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- Apartheid Museum
- Alt Name:
- South Africa
- South African Apartheid
- 1900AD - 1999AD
- Nelson Mandela
- Robben Island, The Nelson Mandela Museum,
about Apartheid Museum
The Apartheid Museum in Johannesburg chronicles the history of apartheid in South Africa and the struggle for human rights which ended this regime of racial segregation.
From 1948, when the National Party came to power, until 1994 South Africa had a series of racially discriminatory laws which oppressed certain races, particularly anybody of non-white descent. People were categorised according to their race and those who were not white were treated as second class citizens. This was the period known as the Apartheid.
Through its twenty-two exhibition areas, comprising original artefacts, information panels and multimedia presentations including films, the Apartheid Museum provides an in-depth insight into life under the apartheid regime. It also looks at the gradual campaign against the apartheid and the struggle for equal rights led by Nelson Mandela, the country’s eventual president.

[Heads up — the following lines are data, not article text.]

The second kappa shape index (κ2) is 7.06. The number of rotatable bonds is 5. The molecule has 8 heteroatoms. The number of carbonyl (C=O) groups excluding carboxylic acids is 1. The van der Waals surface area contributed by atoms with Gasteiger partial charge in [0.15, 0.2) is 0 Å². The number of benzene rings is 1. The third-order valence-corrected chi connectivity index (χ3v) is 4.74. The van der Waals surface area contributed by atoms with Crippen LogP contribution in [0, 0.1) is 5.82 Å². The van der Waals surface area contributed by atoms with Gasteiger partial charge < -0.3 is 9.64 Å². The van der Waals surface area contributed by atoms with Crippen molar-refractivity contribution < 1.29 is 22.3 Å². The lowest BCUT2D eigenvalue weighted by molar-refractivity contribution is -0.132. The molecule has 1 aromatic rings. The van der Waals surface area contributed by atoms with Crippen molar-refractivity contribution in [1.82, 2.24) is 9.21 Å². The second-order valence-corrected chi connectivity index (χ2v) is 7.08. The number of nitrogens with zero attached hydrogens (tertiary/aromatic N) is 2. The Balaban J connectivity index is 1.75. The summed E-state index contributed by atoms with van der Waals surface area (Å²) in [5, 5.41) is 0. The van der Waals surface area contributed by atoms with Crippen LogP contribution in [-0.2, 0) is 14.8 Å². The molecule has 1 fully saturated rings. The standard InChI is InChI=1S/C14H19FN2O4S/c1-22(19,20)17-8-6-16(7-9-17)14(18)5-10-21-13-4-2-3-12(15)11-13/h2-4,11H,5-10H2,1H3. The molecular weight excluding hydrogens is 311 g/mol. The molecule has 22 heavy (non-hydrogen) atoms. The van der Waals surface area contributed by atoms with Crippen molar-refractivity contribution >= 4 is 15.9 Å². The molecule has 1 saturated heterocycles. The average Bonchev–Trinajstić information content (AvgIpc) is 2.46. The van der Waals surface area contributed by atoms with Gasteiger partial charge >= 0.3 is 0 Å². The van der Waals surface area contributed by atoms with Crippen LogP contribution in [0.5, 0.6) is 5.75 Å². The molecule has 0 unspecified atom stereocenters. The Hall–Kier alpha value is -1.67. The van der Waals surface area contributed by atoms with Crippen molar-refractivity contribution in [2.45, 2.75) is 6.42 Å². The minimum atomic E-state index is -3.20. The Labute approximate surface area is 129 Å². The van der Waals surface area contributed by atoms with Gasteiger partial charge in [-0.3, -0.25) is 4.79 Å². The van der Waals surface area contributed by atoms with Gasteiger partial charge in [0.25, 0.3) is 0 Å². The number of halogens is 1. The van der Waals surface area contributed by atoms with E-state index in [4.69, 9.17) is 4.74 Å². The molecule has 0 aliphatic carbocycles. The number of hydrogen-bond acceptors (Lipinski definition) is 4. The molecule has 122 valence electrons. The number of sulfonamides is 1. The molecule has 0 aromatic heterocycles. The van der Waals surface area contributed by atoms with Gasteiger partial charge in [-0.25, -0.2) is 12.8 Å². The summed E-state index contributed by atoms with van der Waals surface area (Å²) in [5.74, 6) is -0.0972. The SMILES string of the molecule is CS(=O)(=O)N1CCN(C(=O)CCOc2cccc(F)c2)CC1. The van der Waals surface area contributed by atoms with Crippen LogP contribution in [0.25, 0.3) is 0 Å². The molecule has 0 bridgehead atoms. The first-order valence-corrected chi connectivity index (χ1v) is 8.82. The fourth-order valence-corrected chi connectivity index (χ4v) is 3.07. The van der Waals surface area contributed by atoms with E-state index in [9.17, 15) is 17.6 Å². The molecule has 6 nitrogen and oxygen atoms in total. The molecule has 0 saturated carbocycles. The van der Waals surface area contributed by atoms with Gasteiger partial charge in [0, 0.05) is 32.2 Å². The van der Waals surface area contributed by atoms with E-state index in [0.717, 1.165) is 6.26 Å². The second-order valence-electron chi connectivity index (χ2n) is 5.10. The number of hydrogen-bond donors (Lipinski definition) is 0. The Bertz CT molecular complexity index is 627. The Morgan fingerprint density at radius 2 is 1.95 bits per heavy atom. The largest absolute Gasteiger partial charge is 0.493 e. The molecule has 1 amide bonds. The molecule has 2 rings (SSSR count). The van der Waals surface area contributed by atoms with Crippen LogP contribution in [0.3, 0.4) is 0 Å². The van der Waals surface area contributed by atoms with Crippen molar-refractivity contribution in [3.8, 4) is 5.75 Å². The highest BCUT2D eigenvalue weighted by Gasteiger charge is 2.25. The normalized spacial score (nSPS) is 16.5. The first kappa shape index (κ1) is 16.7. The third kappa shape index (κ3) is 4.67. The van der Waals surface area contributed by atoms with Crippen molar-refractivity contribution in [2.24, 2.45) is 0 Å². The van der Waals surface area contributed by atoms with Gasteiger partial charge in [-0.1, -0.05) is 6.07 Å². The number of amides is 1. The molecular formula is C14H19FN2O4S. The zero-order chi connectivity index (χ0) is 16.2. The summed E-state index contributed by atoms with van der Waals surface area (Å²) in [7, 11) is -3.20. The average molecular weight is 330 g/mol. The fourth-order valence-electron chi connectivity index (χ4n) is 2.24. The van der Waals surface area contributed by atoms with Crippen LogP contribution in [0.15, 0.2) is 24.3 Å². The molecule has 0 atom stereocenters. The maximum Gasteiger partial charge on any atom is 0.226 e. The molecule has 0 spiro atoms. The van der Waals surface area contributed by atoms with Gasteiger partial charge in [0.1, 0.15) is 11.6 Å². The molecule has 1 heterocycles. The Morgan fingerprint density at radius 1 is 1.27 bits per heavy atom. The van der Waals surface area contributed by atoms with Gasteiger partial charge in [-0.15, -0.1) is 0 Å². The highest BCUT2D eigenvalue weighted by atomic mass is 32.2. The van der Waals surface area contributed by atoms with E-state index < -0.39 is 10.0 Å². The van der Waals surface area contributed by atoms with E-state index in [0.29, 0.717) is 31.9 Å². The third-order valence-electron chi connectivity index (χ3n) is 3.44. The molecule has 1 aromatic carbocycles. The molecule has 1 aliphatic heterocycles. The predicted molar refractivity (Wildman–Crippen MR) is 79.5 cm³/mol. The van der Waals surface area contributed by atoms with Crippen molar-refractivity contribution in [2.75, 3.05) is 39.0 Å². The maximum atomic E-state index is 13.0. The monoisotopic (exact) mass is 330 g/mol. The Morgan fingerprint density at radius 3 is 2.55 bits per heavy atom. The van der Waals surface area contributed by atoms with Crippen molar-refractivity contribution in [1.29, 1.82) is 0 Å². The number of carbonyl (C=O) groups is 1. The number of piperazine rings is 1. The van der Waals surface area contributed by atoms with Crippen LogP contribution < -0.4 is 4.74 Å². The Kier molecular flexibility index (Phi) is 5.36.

Just as empires rise and fall so do entry fees and opening hours! While we work as hard as we can to ensure the information provided here about Apartheid Museum is as accurate as possible, the changing nature of certain elements mean we can't absolutely guarantee that these details won't become a thing of the past. If you know of any information on this page that needs updating you can add a comment above or now.
Address: Northern Parkway, Johannesburg
Phone: +2711 309 4700
The Apartheid Museum is located in the south of Johannesburg, off the M1. The easiest way to get there is by car.
Open daily except Mondays, 10am-5pm. Closed on Good Friday and 25 December. Entry costs R40 for adults, R25 for children, students and pensioners. Guided tours cost R5.
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